There isn't a "right" or "wrong" answer to anyone's opinion. It's just about what people think now, while recognizing that Good People can change their opinions over time. This is based upon something my younger son said to me today. I appreciate any responses.

(1) Should President Biden attempt to expand the number of Justices on the Supreme Court?

(2) If President Biden does try, will the effort be successful?

After the Gold Rush

"There was a band playin' in my head
And I felt like getting high
I was thinkin' about what a friend had said
I was hopin' it was a lie
Thinkin' about what a friend had said
I was hopin' it was a lie" -- Neil Young

Sunday morning started like many mornings do. My cousin called to complain about the price of a push-lawn mower he bought to tend to his mother's lawn. A cup of coffee later, the dog and I ventured out to feed the cats, chickens, new chicks, Guinea fowl, wild birds, and the fish in our pond.

The dog is fine with the large Koi -- well over two feet -- swimming around her legs as she wades in the water. But when a school of small sun fish come to investigate, she jumps out and runs back to the house. It takes me longer, of course, to make my way back. It is becoming the warmest day of the year, and so I will work in the medium garden, where I grow herbs and spices for cooking and canning.

While re-setting some of the stones, I find some flint artifacts I had placed there to decorate 27 years ago. I question why I put a number of good quality, whole projectile points there, before remembering a former inhabitant complained I had too many artifacts and books in the house. The dog gets excited as my younger son drives up the driveway.

He and I went out to walk two small fields, where he found four projectiles, and I found two. While the ones I found were complete, two of his were not. However, they were both Kirk serrated points, a very old (9000 to 6000 years before present) type that I have only found one of, back in 1987. We talk about how amazing it is to hold something that old, a part of the human history of this land.

Being old and feeble, I'm ready for a nap when he drops me off. I had just got comfortable with the dog getting comfortable laying her head on just the right spot on my legs, when the phone rang. It was my older daughter, calling from Boston. She said that she had to run something by me, to get my opinion.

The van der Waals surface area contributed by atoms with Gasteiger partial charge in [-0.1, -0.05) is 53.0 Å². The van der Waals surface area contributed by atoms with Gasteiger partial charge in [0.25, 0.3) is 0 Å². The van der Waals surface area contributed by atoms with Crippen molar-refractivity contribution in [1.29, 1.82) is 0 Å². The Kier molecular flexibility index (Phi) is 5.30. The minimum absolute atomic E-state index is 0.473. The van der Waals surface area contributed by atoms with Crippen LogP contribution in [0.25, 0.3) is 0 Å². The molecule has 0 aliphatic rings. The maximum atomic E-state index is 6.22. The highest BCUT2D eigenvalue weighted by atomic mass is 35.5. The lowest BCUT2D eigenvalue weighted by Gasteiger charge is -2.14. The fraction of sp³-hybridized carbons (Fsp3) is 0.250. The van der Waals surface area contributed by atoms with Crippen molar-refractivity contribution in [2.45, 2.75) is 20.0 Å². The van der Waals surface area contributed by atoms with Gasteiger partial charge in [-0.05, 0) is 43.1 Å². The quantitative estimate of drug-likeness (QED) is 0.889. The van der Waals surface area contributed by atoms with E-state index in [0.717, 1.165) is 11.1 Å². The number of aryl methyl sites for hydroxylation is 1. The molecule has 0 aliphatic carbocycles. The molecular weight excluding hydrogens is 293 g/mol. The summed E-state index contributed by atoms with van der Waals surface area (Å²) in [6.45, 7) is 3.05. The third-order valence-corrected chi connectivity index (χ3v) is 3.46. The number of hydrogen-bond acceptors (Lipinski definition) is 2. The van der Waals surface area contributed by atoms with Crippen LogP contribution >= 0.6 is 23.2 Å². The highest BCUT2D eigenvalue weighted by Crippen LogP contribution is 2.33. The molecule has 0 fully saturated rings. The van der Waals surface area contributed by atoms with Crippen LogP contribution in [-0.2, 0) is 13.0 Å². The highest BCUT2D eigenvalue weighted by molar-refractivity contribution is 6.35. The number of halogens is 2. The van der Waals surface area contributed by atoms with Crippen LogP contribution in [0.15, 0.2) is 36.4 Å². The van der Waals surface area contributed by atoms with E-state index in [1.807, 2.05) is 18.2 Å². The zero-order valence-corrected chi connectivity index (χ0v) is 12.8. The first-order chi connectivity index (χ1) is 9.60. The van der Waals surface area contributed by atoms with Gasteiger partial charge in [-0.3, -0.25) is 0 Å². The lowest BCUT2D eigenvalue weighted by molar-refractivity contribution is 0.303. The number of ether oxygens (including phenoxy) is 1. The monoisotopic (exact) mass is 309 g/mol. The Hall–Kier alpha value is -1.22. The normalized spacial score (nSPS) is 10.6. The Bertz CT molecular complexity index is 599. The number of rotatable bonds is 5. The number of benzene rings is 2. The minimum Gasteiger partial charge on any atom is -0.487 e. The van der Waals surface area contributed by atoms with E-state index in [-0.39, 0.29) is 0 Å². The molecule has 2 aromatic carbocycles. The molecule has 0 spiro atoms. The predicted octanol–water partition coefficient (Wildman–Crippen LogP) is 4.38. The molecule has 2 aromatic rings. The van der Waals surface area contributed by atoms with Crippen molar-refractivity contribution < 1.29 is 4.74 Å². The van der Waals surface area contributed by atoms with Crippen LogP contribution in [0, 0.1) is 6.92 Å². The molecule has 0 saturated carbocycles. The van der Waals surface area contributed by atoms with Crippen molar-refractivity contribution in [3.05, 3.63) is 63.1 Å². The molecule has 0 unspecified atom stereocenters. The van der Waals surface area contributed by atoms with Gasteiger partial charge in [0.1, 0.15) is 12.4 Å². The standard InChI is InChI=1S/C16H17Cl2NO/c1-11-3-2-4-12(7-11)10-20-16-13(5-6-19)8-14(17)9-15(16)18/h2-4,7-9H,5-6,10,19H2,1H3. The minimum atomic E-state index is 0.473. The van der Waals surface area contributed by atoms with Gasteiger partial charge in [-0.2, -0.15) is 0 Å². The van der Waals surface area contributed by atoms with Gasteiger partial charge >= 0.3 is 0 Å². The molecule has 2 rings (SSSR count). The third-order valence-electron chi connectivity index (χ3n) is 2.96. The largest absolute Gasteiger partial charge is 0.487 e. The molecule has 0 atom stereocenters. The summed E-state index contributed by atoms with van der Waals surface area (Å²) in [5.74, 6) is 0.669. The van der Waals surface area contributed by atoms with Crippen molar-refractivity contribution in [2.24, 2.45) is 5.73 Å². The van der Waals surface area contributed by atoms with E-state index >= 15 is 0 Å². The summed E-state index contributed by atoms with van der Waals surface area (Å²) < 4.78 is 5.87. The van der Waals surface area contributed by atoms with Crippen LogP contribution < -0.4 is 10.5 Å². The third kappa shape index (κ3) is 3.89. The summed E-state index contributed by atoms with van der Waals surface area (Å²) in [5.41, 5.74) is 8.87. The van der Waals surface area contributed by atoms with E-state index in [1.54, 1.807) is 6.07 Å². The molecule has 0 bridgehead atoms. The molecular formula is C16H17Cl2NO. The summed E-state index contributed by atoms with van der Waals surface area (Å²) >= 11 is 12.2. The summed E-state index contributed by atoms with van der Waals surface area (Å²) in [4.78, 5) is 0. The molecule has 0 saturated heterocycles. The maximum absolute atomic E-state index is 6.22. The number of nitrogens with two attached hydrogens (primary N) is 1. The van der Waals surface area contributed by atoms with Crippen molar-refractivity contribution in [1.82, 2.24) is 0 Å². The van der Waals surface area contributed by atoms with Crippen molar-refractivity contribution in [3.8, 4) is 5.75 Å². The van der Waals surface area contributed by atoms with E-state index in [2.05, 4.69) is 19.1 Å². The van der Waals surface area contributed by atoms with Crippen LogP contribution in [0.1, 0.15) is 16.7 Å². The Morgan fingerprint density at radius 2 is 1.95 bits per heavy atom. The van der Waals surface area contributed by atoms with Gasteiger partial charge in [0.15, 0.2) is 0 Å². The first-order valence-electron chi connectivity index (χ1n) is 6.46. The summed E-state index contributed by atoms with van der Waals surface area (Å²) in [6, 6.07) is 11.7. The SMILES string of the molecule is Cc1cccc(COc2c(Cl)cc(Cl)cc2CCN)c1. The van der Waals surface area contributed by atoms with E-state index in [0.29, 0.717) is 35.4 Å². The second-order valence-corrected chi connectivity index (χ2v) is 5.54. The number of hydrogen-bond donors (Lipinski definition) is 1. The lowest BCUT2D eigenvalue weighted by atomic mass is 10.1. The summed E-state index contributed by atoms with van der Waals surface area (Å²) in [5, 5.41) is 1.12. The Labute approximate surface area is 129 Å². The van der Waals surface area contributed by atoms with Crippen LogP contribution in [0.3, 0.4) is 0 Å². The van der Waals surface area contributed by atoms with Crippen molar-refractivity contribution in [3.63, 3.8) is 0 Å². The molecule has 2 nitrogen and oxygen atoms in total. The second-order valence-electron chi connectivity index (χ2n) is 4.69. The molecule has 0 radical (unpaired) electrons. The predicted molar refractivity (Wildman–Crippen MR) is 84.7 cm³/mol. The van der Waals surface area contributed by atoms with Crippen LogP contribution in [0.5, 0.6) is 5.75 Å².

She had just come from a rally to celebrate the growing strength of unions. There was a good sized crowd, consisting primarily of people in their late teens and early twenties. There were also city and state politicians attending -- all Democrats -- who she said appeared to go unnoticed by the crowd. Now, my daughter knows them, as she has worked for one, and has worked with several others. She's currently volunteering with a couple of their campaigns.

She enjoyed listening to the speeches while interacting with the politicians and their staff members ..... until one union leader on stage -- who she knows and likes -- said, "It's time that we recognize that the Democratic Party has ignored us. We need to look in another direction." That upset my daughter, who is on the left wing of our party. What did I think?

My daughter knows that I am at the very left of the Democratic Party, and that over my decades of life, I have broken bread with figures from Angela Davis to Abbie Hoffman to Mark Rudd. And that, among many other social-political activities, I've invested a heck of a lot of energy in campaigning for Democratic Party candidates at all levels. Indeed, since she was a little girl, she and her younger sister often joined me in campaigning door-to-door.

I reminded her that, in my opinion, it is not just a matter of what you think about issues, it is a matter of what you -- and those you work with and support -- can actually accomplish. Now, that includes a recognition of what forces you are up against. That I doubt any party member has been 100% satisfied with every Democrat in office in the county, and that even the very best ones have flaws and imperfections. There is an old Irish saying, I reminded her, that a saint is but a dead sinner who's life has been edited and revised.

Yet to accomplish things -- including both advances, as well as defending against the opposition to progress -- the Democratic Party is the best option available to us. That "looking elsewhere" is not a rational option at this time. I noted the states seeking to deny women their right to health care, specifically abortion. And how the Democratic Party provides the only option to the madness of the conservative christians who want their religious beliefs imposed upon others.

"What can I do?" she asked. I told her that what I do is to try to serve as a bridge between the Democratic Party and the Left. The Iroquois word is "ahskwa," meaning in this context the human bridge that unites people of like mind on important issues. She laughed and said, Now don't die any time soon, Old Man. I need you around to remind me to trust my own instincts." I told her I plan to live to 125, and we ended our conversation.